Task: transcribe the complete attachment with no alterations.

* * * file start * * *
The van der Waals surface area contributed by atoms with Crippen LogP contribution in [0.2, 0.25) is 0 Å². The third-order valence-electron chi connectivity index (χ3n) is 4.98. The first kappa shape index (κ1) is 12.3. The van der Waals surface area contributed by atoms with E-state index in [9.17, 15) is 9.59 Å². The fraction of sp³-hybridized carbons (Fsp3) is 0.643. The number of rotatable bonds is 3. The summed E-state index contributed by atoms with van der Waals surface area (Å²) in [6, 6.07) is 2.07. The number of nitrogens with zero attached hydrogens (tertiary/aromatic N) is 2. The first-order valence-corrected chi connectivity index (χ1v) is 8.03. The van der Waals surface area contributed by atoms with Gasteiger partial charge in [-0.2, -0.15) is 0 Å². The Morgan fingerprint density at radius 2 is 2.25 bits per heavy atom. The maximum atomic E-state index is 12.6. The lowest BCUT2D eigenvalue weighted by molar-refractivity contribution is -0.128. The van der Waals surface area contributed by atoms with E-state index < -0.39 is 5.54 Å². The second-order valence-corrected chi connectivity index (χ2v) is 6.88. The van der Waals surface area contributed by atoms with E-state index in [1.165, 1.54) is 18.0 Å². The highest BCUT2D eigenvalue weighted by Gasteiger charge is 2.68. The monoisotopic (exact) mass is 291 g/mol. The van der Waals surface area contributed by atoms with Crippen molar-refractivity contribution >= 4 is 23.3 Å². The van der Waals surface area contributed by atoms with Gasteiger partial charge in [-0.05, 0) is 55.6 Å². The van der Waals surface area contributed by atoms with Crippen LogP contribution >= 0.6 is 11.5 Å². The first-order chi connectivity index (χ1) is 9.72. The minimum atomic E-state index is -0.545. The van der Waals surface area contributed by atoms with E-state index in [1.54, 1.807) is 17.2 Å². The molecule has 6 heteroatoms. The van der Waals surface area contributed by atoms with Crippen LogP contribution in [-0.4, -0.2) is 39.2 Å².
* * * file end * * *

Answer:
The van der Waals surface area contributed by atoms with Crippen LogP contribution in [0.2, 0.25) is 0 Å². The third-order valence-electron chi connectivity index (χ3n) is 4.98. The first kappa shape index (κ1) is 12.3. The van der Waals surface area contributed by atoms with E-state index in [9.17, 15) is 9.59 Å². The fraction of sp³-hybridized carbons (Fsp3) is 0.643. The number of rotatable bonds is 3. The summed E-state index contributed by atoms with van der Waals surface area (Å²) in [6, 6.07) is 2.07. The number of nitrogens with zero attached hydrogens (tertiary/aromatic N) is 2. The first-order valence-corrected chi connectivity index (χ1v) is 8.03. The van der Waals surface area contributed by atoms with Gasteiger partial charge in [-0.2, -0.15) is 0 Å². The Morgan fingerprint density at radius 2 is 2.25 bits per heavy atom. The maximum atomic E-state index is 12.6. The lowest BCUT2D eigenvalue weighted by molar-refractivity contribution is -0.128. The van der Waals surface area contributed by atoms with E-state index < -0.39 is 5.54 Å². The second-order valence-corrected chi connectivity index (χ2v) is 6.88. The van der Waals surface area contributed by atoms with E-state index in [1.165, 1.54) is 18.0 Å². The highest BCUT2D eigenvalue weighted by Gasteiger charge is 2.68. The monoisotopic (exact) mass is 291 g/mol. The van der Waals surface area contributed by atoms with Crippen molar-refractivity contribution >= 4 is 23.3 Å². The van der Waals surface area contributed by atoms with Gasteiger partial charge in [-0.05, 0) is 55.6 Å². The van der Waals surface area contributed by atoms with Crippen LogP contribution >= 0.6 is 11.5 Å². The first-order chi connectivity index (χ1) is 9.72. The minimum atomic E-state index is -0.545. The van der Waals surface area contributed by atoms with E-state index in [1.54, 1.807) is 17.2 Å². The molecule has 6 heteroatoms. The van der Waals surface area contributed by atoms with Crippen LogP contribution in [-0.4, -0.2) is 39.2 Å².